Caleb’s daughter asks for land, too. Here’s her request from Joshua chapter 15, verse 18, “She got off her donkey, and Caleb said to her, ‘What do you want?’ She said to him, ‘Give me a blessing. Since you have given me the land of the Negeb, give me also springs of water.’ And he gave her the upper springs and the lower springs.”

Here’s Nancy.

Nancy DeMoss Wolgemuth: As I have meditated on this passage where she says, “Give me also springs of water,” that New Testament passage has come to my mind from John chapter 7 where Jesus stood up on the last day of the feast, and He cried out, “If anyone thirsts, let him come to me and drink. Whoever believes in me, as the Scripture has said, 'Out of his heart will flow rivers [springs] of living water'" (vv. 37–38).

Jesus said, “I want you to be full, full and overflowing to water your heart and so your heart can water other hearts. Out of his innermost being, if he believes in Me, will flow these rivers of living water.”

“Now this he said about the Spirit, whom those who believed in him were to receive” (v. 39).

Jesus said, “It's the Spirit of God that fills your cup, that causes you to overflow, that waters the dry and arid and barren land of your heart and makes you fruitful. It's the Holy Spirit who produces love and joy and peace and patience and kindness, goodness, gentleness—produces those fruits in our lives that would be otherwise barren and hard and parched and cracked.

I think you know as well as I do that that's what our lives would be apart from the ministry of the Holy Spirit. So that's why we say, “Lord, I believe. Would You give me a blessing? Would You give me springs of water to go with this land that You've given me?”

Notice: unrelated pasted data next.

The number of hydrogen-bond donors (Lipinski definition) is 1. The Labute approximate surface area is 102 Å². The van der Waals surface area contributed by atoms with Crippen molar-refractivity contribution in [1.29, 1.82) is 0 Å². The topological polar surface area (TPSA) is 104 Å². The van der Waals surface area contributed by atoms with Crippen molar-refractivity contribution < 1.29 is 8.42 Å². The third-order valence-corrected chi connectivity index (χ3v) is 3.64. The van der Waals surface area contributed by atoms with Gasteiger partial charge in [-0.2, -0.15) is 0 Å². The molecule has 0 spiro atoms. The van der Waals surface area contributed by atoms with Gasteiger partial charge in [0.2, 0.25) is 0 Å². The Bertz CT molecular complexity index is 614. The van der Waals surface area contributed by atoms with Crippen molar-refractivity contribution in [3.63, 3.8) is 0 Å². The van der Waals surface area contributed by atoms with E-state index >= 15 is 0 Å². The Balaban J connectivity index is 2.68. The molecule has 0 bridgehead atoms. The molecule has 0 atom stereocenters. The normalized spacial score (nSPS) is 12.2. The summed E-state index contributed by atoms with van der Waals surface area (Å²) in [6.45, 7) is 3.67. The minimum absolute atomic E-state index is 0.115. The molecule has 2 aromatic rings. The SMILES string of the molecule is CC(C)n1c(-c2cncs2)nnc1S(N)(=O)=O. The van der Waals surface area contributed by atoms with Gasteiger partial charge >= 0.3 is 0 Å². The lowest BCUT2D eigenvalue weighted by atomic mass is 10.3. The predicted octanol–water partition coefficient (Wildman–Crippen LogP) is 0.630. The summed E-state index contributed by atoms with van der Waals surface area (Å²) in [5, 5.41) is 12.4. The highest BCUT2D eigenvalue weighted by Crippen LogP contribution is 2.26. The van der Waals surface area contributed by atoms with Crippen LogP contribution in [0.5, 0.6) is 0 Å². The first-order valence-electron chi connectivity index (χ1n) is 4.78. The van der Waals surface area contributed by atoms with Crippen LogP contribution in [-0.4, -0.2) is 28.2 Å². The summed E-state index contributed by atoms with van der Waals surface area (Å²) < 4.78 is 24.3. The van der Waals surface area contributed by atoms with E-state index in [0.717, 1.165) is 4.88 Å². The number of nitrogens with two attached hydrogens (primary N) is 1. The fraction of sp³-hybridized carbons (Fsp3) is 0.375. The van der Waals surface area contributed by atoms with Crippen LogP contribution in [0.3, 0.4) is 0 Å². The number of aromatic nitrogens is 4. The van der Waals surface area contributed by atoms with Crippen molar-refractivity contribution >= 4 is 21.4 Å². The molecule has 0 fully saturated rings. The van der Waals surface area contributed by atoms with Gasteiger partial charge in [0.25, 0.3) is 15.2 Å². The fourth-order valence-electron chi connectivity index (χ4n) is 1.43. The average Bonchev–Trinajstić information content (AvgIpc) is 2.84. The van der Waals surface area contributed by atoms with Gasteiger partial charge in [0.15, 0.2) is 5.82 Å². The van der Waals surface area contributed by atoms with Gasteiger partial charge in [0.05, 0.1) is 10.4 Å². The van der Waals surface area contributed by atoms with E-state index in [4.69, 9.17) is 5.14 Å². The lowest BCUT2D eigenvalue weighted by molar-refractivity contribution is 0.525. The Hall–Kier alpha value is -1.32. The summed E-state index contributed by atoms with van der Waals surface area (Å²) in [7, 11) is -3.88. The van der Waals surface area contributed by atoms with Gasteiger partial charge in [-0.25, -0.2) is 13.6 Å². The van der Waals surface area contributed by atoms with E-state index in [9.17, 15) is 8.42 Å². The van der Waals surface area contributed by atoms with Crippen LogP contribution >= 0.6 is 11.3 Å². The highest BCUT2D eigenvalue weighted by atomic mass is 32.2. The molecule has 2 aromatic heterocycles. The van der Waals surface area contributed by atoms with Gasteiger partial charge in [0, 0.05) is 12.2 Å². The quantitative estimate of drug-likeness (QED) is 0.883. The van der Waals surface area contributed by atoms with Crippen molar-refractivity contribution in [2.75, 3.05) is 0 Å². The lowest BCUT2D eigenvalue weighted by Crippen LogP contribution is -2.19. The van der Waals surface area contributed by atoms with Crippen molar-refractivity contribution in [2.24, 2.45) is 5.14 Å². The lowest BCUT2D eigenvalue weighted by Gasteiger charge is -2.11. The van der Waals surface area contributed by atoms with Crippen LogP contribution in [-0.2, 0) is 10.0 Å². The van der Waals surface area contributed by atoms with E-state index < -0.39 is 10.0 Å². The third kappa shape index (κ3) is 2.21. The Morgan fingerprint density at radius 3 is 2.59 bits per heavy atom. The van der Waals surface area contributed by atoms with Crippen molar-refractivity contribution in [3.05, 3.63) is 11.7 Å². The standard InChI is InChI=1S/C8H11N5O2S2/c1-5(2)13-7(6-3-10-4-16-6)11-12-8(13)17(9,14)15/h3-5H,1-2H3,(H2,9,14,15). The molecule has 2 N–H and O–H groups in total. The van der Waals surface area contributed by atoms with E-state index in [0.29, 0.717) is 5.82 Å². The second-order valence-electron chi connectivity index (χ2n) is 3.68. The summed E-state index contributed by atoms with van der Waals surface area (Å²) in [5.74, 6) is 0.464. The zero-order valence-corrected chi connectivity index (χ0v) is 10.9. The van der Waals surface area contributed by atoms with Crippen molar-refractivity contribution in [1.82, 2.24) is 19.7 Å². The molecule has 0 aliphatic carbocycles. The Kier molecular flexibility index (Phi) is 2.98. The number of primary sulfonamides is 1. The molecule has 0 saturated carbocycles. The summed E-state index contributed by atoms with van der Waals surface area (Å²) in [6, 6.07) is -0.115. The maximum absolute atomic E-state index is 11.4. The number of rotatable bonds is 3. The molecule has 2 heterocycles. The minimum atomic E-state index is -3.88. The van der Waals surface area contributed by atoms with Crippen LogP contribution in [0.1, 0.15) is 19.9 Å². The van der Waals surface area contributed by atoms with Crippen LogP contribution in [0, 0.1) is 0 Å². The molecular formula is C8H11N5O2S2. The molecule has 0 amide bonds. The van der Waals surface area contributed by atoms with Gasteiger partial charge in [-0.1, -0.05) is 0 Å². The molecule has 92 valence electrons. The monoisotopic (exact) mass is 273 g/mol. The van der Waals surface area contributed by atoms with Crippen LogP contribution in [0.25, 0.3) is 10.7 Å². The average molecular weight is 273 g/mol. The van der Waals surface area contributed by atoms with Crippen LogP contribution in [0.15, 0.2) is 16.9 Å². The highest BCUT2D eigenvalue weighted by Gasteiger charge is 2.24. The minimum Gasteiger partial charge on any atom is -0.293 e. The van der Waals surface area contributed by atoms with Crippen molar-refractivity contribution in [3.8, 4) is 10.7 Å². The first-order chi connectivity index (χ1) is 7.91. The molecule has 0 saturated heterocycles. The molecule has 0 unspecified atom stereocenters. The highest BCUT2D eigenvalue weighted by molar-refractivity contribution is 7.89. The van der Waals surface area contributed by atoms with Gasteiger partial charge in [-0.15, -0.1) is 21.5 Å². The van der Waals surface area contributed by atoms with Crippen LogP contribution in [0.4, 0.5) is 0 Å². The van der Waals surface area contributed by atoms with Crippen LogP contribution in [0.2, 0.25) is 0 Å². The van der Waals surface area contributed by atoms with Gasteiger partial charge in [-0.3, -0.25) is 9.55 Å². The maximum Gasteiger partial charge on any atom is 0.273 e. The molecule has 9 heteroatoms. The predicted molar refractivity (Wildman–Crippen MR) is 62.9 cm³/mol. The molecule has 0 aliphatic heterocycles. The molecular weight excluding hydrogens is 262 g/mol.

The last part of verse 19 says, “And he gave her the upper springs and the lower springs.” She said, “Give me springs of water.” She wasn't picky about which ones, but he gave her her heart's desire and more.

What a generous dad! He had enough to spare. He gave out of his abundance. He was generous with his daughter, and what a picture of our generous, heavenly Father who says, “I have enough. You want springs? I'll give you upper and lower springs. There's not too much. It's not too much to ask that I would do this for you.”

Remember that passage in Luke chapter 11 where Jesus talks about asking your father for good gifts? He says,

I tell you, ask, and it will be given to you; seek, and you will find; knock, and it will be opened to you. For everyone who asks receives, and the one who seeks finds, and to the one who knocks it will be opened (vv. 9–10).

He says, “What father among you, if his son asks for a fish, will instead of a fish give him a serpent; or if he asks for an egg, will give him a scorpion?” (v. 12). He says, “When your children ask to have their basic needs provided, are you going to give them something that's going to bite them, something dangerous? No!”

He says, verse 13 of Luke 11, “If you then, who are evil,” you are less than perfect parents as any parent would acknowledge. If you “know how to give good gifts to your children, how much more will the heavenly Father give,” give what? “give the Holy Spirit to those who ask him!”